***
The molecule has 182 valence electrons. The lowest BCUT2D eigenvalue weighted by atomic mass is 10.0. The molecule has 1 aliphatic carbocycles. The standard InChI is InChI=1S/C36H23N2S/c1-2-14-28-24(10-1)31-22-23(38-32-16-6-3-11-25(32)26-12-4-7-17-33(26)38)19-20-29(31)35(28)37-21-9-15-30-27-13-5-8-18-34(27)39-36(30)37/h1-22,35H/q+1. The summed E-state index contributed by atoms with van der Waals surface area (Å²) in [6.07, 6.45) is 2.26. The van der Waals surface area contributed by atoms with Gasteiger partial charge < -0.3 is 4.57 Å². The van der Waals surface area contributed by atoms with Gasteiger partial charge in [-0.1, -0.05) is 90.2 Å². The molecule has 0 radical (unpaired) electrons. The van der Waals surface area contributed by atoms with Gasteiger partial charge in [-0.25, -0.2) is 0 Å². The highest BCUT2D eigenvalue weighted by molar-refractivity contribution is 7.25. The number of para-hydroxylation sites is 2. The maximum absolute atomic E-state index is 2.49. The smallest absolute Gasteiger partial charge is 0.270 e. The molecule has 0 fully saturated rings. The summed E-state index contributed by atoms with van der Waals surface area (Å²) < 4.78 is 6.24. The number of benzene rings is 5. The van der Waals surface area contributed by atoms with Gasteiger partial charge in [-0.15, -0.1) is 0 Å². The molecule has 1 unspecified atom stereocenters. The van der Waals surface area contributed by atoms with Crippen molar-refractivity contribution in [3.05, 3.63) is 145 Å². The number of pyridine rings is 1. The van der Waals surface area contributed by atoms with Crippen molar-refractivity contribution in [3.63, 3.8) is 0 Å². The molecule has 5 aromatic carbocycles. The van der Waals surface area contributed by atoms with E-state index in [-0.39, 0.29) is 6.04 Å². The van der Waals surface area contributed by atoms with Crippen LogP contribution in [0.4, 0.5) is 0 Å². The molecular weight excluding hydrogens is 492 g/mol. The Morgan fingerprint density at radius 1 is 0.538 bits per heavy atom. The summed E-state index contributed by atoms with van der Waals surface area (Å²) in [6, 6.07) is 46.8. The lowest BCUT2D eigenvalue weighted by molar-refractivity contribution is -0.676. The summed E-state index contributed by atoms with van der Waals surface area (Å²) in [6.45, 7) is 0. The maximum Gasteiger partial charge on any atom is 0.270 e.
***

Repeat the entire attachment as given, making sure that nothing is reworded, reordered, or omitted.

The molecule has 182 valence electrons. The lowest BCUT2D eigenvalue weighted by atomic mass is 10.0. The molecule has 1 aliphatic carbocycles. The standard InChI is InChI=1S/C36H23N2S/c1-2-14-28-24(10-1)31-22-23(38-32-16-6-3-11-25(32)26-12-4-7-17-33(26)38)19-20-29(31)35(28)37-21-9-15-30-27-13-5-8-18-34(27)39-36(30)37/h1-22,35H/q+1. The summed E-state index contributed by atoms with van der Waals surface area (Å²) in [6.07, 6.45) is 2.26. The van der Waals surface area contributed by atoms with Gasteiger partial charge < -0.3 is 4.57 Å². The van der Waals surface area contributed by atoms with Gasteiger partial charge in [-0.1, -0.05) is 90.2 Å². The molecule has 0 radical (unpaired) electrons. The van der Waals surface area contributed by atoms with Gasteiger partial charge in [-0.25, -0.2) is 0 Å². The highest BCUT2D eigenvalue weighted by molar-refractivity contribution is 7.25. The number of para-hydroxylation sites is 2. The maximum absolute atomic E-state index is 2.49. The smallest absolute Gasteiger partial charge is 0.270 e. The molecule has 0 fully saturated rings. The summed E-state index contributed by atoms with van der Waals surface area (Å²) < 4.78 is 6.24. The number of benzene rings is 5. The van der Waals surface area contributed by atoms with Gasteiger partial charge in [-0.15, -0.1) is 0 Å². The molecule has 1 unspecified atom stereocenters. The van der Waals surface area contributed by atoms with Crippen molar-refractivity contribution in [3.05, 3.63) is 145 Å². The number of pyridine rings is 1. The van der Waals surface area contributed by atoms with Crippen molar-refractivity contribution in [3.63, 3.8) is 0 Å². The molecule has 5 aromatic carbocycles. The van der Waals surface area contributed by atoms with E-state index in [-0.39, 0.29) is 6.04 Å². The van der Waals surface area contributed by atoms with Crippen LogP contribution in [0.4, 0.5) is 0 Å². The molecular weight excluding hydrogens is 492 g/mol. The Morgan fingerprint density at radius 1 is 0.538 bits per heavy atom. The summed E-state index contributed by atoms with van der Waals surface area (Å²) in [6, 6.07) is 46.8. The lowest BCUT2D eigenvalue weighted by molar-refractivity contribution is -0.676. The summed E-state index contributed by atoms with van der Waals surface area (Å²) in [6.45, 7) is 0. The maximum Gasteiger partial charge on any atom is 0.270 e.